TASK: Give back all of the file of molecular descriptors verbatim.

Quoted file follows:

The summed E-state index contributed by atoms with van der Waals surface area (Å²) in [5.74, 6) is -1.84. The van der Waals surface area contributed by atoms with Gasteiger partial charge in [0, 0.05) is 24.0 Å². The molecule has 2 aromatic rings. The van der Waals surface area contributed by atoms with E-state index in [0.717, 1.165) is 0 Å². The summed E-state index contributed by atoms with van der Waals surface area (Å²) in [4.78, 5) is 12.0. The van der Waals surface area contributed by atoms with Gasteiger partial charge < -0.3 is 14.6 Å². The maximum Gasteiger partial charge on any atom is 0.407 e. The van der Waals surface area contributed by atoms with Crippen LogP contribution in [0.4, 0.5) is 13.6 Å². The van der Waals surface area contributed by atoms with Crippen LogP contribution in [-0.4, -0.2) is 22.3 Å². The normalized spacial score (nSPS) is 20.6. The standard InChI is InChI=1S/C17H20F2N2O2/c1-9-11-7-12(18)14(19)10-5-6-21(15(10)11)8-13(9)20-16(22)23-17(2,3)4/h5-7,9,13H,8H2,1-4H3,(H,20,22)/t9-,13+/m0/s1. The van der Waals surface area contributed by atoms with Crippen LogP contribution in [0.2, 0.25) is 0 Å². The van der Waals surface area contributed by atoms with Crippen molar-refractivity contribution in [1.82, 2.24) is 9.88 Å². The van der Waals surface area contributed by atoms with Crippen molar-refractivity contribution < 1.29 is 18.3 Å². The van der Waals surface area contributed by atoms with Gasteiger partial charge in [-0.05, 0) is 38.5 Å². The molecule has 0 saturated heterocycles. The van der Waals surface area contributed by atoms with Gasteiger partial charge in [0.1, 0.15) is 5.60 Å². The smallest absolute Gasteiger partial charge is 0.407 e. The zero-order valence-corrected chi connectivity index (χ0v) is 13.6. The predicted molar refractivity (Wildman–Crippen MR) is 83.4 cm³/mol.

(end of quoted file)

The summed E-state index contributed by atoms with van der Waals surface area (Å²) in [5.74, 6) is -1.84. The van der Waals surface area contributed by atoms with Gasteiger partial charge in [0, 0.05) is 24.0 Å². The molecule has 2 aromatic rings. The van der Waals surface area contributed by atoms with E-state index in [0.717, 1.165) is 0 Å². The summed E-state index contributed by atoms with van der Waals surface area (Å²) in [4.78, 5) is 12.0. The van der Waals surface area contributed by atoms with Gasteiger partial charge < -0.3 is 14.6 Å². The maximum Gasteiger partial charge on any atom is 0.407 e. The van der Waals surface area contributed by atoms with Crippen LogP contribution in [0.4, 0.5) is 13.6 Å². The van der Waals surface area contributed by atoms with Crippen LogP contribution in [-0.4, -0.2) is 22.3 Å². The normalized spacial score (nSPS) is 20.6. The standard InChI is InChI=1S/C17H20F2N2O2/c1-9-11-7-12(18)14(19)10-5-6-21(15(10)11)8-13(9)20-16(22)23-17(2,3)4/h5-7,9,13H,8H2,1-4H3,(H,20,22)/t9-,13+/m0/s1. The van der Waals surface area contributed by atoms with Crippen LogP contribution in [0.2, 0.25) is 0 Å². The van der Waals surface area contributed by atoms with Crippen molar-refractivity contribution in [1.82, 2.24) is 9.88 Å². The van der Waals surface area contributed by atoms with Crippen molar-refractivity contribution < 1.29 is 18.3 Å². The van der Waals surface area contributed by atoms with Gasteiger partial charge in [-0.05, 0) is 38.5 Å². The molecule has 0 saturated heterocycles. The van der Waals surface area contributed by atoms with Gasteiger partial charge in [0.1, 0.15) is 5.60 Å². The smallest absolute Gasteiger partial charge is 0.407 e. The zero-order valence-corrected chi connectivity index (χ0v) is 13.6. The predicted molar refractivity (Wildman–Crippen MR) is 83.4 cm³/mol.